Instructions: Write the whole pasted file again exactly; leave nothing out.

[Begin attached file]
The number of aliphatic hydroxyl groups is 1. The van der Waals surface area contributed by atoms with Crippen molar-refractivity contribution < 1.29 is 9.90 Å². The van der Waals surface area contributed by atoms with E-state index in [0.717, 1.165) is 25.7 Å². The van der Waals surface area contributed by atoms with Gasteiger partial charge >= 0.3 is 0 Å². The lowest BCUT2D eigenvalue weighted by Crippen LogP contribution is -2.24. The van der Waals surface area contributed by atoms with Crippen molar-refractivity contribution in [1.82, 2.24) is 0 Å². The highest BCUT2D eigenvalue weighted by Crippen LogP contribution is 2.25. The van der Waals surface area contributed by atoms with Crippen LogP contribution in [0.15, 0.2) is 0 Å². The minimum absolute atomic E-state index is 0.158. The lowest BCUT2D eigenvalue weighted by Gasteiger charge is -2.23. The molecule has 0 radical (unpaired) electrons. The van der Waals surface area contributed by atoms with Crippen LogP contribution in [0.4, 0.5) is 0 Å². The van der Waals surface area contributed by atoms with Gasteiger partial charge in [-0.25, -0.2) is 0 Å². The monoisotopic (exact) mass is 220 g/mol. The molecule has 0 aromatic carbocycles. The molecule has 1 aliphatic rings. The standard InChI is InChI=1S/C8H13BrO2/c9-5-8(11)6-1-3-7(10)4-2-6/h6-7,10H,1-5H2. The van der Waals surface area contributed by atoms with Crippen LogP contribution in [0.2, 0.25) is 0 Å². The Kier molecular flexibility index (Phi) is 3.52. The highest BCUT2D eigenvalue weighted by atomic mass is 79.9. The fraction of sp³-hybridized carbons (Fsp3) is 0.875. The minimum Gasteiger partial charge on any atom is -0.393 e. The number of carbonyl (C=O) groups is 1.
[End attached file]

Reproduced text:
The number of aliphatic hydroxyl groups is 1. The van der Waals surface area contributed by atoms with Crippen molar-refractivity contribution < 1.29 is 9.90 Å². The van der Waals surface area contributed by atoms with E-state index in [0.717, 1.165) is 25.7 Å². The van der Waals surface area contributed by atoms with Gasteiger partial charge >= 0.3 is 0 Å². The lowest BCUT2D eigenvalue weighted by Crippen LogP contribution is -2.24. The van der Waals surface area contributed by atoms with Crippen molar-refractivity contribution in [1.82, 2.24) is 0 Å². The highest BCUT2D eigenvalue weighted by Crippen LogP contribution is 2.25. The van der Waals surface area contributed by atoms with Crippen LogP contribution in [0.15, 0.2) is 0 Å². The minimum absolute atomic E-state index is 0.158. The lowest BCUT2D eigenvalue weighted by Gasteiger charge is -2.23. The molecule has 0 radical (unpaired) electrons. The van der Waals surface area contributed by atoms with Crippen LogP contribution in [0.4, 0.5) is 0 Å². The van der Waals surface area contributed by atoms with Gasteiger partial charge in [-0.25, -0.2) is 0 Å². The monoisotopic (exact) mass is 220 g/mol. The molecule has 0 aromatic carbocycles. The molecule has 1 aliphatic rings. The standard InChI is InChI=1S/C8H13BrO2/c9-5-8(11)6-1-3-7(10)4-2-6/h6-7,10H,1-5H2. The van der Waals surface area contributed by atoms with Crippen LogP contribution in [0.2, 0.25) is 0 Å². The Kier molecular flexibility index (Phi) is 3.52. The highest BCUT2D eigenvalue weighted by atomic mass is 79.9. The fraction of sp³-hybridized carbons (Fsp3) is 0.875. The minimum Gasteiger partial charge on any atom is -0.393 e. The number of carbonyl (C=O) groups is 1.